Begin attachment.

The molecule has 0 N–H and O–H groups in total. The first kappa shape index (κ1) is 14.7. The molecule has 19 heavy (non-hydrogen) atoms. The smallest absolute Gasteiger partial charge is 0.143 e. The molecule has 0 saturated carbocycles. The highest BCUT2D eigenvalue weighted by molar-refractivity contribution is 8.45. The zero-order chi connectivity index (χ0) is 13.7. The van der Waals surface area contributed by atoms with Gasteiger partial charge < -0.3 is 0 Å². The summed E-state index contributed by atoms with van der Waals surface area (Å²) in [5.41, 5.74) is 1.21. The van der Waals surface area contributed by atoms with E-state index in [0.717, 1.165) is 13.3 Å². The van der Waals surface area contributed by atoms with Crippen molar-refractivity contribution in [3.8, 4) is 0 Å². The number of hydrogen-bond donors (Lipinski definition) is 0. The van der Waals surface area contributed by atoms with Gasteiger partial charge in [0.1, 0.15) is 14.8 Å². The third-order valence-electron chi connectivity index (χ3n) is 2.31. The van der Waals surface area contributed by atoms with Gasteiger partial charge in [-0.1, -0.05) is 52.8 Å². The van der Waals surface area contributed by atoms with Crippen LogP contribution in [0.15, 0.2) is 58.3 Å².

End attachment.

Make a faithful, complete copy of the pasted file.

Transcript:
The molecule has 0 N–H and O–H groups in total. The first kappa shape index (κ1) is 14.7. The molecule has 19 heavy (non-hydrogen) atoms. The smallest absolute Gasteiger partial charge is 0.143 e. The molecule has 0 saturated carbocycles. The highest BCUT2D eigenvalue weighted by molar-refractivity contribution is 8.45. The zero-order chi connectivity index (χ0) is 13.7. The van der Waals surface area contributed by atoms with Gasteiger partial charge < -0.3 is 0 Å². The summed E-state index contributed by atoms with van der Waals surface area (Å²) in [5.41, 5.74) is 1.21. The van der Waals surface area contributed by atoms with E-state index in [0.717, 1.165) is 13.3 Å². The van der Waals surface area contributed by atoms with Crippen molar-refractivity contribution in [3.8, 4) is 0 Å². The number of hydrogen-bond donors (Lipinski definition) is 0. The van der Waals surface area contributed by atoms with Gasteiger partial charge in [0.1, 0.15) is 14.8 Å². The third-order valence-electron chi connectivity index (χ3n) is 2.31. The van der Waals surface area contributed by atoms with Gasteiger partial charge in [-0.1, -0.05) is 52.8 Å². The van der Waals surface area contributed by atoms with Crippen LogP contribution in [0.15, 0.2) is 58.3 Å².